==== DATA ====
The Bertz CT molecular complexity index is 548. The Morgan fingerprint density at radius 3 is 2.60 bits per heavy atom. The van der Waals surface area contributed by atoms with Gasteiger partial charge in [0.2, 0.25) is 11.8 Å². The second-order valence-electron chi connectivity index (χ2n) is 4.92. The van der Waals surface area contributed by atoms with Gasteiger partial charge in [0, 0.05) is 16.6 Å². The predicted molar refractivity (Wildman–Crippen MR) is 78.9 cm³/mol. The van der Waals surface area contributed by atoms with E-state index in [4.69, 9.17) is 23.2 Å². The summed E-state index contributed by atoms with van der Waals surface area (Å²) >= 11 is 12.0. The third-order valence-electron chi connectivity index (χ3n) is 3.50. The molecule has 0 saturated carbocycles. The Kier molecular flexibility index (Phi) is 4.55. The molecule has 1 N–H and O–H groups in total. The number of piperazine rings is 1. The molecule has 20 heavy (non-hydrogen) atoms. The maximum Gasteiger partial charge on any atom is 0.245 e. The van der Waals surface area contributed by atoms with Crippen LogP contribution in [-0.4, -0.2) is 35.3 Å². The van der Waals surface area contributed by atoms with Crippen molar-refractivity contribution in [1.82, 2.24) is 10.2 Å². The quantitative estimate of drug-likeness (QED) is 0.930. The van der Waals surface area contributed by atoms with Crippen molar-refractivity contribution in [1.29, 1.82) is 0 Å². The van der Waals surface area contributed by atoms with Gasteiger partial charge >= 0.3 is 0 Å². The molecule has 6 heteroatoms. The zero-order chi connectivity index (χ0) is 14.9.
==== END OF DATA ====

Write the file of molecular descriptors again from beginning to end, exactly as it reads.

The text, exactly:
The Bertz CT molecular complexity index is 548. The Morgan fingerprint density at radius 3 is 2.60 bits per heavy atom. The van der Waals surface area contributed by atoms with Gasteiger partial charge in [0.2, 0.25) is 11.8 Å². The second-order valence-electron chi connectivity index (χ2n) is 4.92. The van der Waals surface area contributed by atoms with Gasteiger partial charge in [0, 0.05) is 16.6 Å². The predicted molar refractivity (Wildman–Crippen MR) is 78.9 cm³/mol. The van der Waals surface area contributed by atoms with E-state index in [4.69, 9.17) is 23.2 Å². The summed E-state index contributed by atoms with van der Waals surface area (Å²) >= 11 is 12.0. The third-order valence-electron chi connectivity index (χ3n) is 3.50. The molecule has 0 saturated carbocycles. The Kier molecular flexibility index (Phi) is 4.55. The molecule has 1 N–H and O–H groups in total. The number of piperazine rings is 1. The molecule has 20 heavy (non-hydrogen) atoms. The maximum Gasteiger partial charge on any atom is 0.245 e. The van der Waals surface area contributed by atoms with Crippen LogP contribution in [-0.4, -0.2) is 35.3 Å². The van der Waals surface area contributed by atoms with Crippen molar-refractivity contribution in [1.82, 2.24) is 10.2 Å². The quantitative estimate of drug-likeness (QED) is 0.930. The van der Waals surface area contributed by atoms with Crippen molar-refractivity contribution in [1.29, 1.82) is 0 Å². The van der Waals surface area contributed by atoms with Gasteiger partial charge >= 0.3 is 0 Å². The molecule has 6 heteroatoms. The zero-order chi connectivity index (χ0) is 14.9.